Greenwich Observatory (south) i) The meridian exits the rear of the Meridian Building virtually unnoticed, its path marked only by an astrolabe (or, more precisely, an armillary sphere) on a plinth in a flowerbed [photo]. ii) From the hilltop, it's straight down the sloping lawn of the Old Royal Observatory Garden. Even if you think you know Greenwich you may never have been here, gated and secluded behind stepped terraces and trees. Access is from a twisting path that kicks off below the front of the Observatory, and the Greenwich Phantom has the full lowdown.
Greenwich Park iii) A narrow line of Meridian-marking granite slabs crosses The Avenue - the inclined roadway running from the bottom of the Park to the top. [photo] iv) Mind that horse! The proposed route of the Olympic Cross Country course wiggles twice across the zero degree line (and another twice to the north of the Observatory too). It's just as well that the 2012 course won't be following the meridian precisely, else there'd be a big tree needing major surgery, and groundsmen would also need to clip the edge of an overgrown old reservoir. Olympic bosses continue to reassure us that the historic Park will be be perfectly well protected from the trampling hooves of global equestrians and, moreimportantly, perfectly safe from the massed paranoia of certain local neigh-sayers. v) These could be renamed the Meridian Tennis Courts. vi) The semicircular Rose Garden is an elegant and peaceful part of Greenwich Park [photo], in bloom even in October! If you fancy a nice sit down, some of the benches around the hedged perimeter are in the western hemisphere, and some are in the east. vii) Next up, the Ranger's House once used to be home to the Greenwich Park ranger [photo]. More surprisingly, in 1815 that park ranger was Princess Sophia Matilda, the niece of George III. Today English Heritage run the place, and use the house to display a diamond magnate's decorative arts collection. Unfortunately it's shut for the winter to casual visitors at the end of September, and so I arrived a week to late to look inside. The Greenwich Meridian passes through the dining room, the Crimson Parlour and the Gallery, and is marked by a metal plaque on the outside of the southern garden wall [photo]. » Various large enamelled maps around Greenwich Park purport to show the location of the meridian. Be warned that these aren't terribly accurate, and show (for example) the line passing through the putting green and the wrong bit of the Observatory. Too expensive to replace, presumably, although I'm pleased to see that the Royal Parks website includes an updated and rather more precise version.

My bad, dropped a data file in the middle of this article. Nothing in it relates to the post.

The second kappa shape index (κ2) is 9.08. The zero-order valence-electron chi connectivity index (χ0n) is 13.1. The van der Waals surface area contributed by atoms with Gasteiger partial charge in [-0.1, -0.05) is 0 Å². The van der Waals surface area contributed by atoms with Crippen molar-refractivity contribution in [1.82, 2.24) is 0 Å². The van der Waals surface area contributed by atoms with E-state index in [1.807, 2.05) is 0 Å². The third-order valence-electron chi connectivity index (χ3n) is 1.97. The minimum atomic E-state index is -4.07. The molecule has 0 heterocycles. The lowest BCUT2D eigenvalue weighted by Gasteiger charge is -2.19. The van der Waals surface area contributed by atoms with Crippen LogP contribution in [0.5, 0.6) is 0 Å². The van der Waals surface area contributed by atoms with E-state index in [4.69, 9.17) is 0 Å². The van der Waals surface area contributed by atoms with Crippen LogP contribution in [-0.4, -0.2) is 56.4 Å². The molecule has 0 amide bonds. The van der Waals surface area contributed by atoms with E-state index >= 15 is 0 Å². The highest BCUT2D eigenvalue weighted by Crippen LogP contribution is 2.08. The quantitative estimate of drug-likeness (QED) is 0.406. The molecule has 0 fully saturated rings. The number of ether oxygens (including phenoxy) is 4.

Blackheath viii) Ah, the vast grassy plateau of Blackheath, across which the meridian spans the boroughs of both Greenwich and Lewisham. If you mind the footballs, kits and peace campers, it's possible to walk along the invisible line almost completely unobstructed (apart from a rather awkward crossing of the busy A2 near the BlackheathTeaHut). On the southern edge a slightly-toppled litter bin (on the corner of Hare & Billet Road and Mounts Pond Road) really ought to be an official meridian marker, but sadly isn't [photo]. ix) Onward through the verdant detached gardens of The Orchard and the big villas on Eliot Vale. (Blimey, isn't undulating Heath Vale lovely?) Then across the Lewisham-Kidbrooke railway line, and through the heart of the Sacred Heart Convent on Belmont Hill.
Lee x) On Lee High Road, near the bus stop at the junction with Halley Gardens [photo], is the southern meridian's first pavement plaque [photo]. I had to negotiate a passing couple with a snappy staffie, but once they'd gone I paused by the roadside to take a proper look. This groovy flat stone was laid by the local Mayor in 1984, and apparently commemorates both the meridian's centenary and Lewisham's Anti Racist Week [photo]. The significance of this combination completely escaped me, but maybe there was a special 2-for-1 offer on chiselled slabs at the time. Whatever the reason, the complete ordinariness of this inner suburban street highlights the quintessentially random passage of Greenwich's longitudinal legacy.